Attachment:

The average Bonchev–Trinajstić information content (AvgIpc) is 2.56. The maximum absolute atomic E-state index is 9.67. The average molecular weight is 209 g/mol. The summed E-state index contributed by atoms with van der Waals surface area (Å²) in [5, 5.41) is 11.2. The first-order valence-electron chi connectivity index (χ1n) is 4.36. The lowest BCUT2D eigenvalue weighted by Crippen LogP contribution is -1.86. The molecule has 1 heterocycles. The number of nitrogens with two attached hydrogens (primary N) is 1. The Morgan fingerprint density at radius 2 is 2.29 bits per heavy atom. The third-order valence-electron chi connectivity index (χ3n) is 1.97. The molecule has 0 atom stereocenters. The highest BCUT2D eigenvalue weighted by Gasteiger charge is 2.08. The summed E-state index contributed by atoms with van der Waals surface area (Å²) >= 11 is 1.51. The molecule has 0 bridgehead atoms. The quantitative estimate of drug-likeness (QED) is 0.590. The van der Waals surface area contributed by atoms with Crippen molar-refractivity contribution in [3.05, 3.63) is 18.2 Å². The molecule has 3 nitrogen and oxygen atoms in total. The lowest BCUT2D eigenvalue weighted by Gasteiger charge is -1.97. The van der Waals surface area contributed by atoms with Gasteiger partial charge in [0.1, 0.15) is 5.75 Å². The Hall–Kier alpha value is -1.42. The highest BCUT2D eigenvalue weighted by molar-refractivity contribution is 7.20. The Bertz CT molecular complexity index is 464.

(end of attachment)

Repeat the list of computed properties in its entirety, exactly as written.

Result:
The average Bonchev–Trinajstić information content (AvgIpc) is 2.56. The maximum absolute atomic E-state index is 9.67. The average molecular weight is 209 g/mol. The summed E-state index contributed by atoms with van der Waals surface area (Å²) in [5, 5.41) is 11.2. The first-order valence-electron chi connectivity index (χ1n) is 4.36. The lowest BCUT2D eigenvalue weighted by Crippen LogP contribution is -1.86. The molecule has 1 heterocycles. The number of nitrogens with two attached hydrogens (primary N) is 1. The Morgan fingerprint density at radius 2 is 2.29 bits per heavy atom. The third-order valence-electron chi connectivity index (χ3n) is 1.97. The molecule has 0 atom stereocenters. The highest BCUT2D eigenvalue weighted by Gasteiger charge is 2.08. The summed E-state index contributed by atoms with van der Waals surface area (Å²) >= 11 is 1.51. The molecule has 0 bridgehead atoms. The quantitative estimate of drug-likeness (QED) is 0.590. The van der Waals surface area contributed by atoms with Crippen molar-refractivity contribution in [3.05, 3.63) is 18.2 Å². The molecule has 3 nitrogen and oxygen atoms in total. The lowest BCUT2D eigenvalue weighted by Gasteiger charge is -1.97. The van der Waals surface area contributed by atoms with Gasteiger partial charge in [0.1, 0.15) is 5.75 Å². The Hall–Kier alpha value is -1.42. The highest BCUT2D eigenvalue weighted by molar-refractivity contribution is 7.20. The Bertz CT molecular complexity index is 464.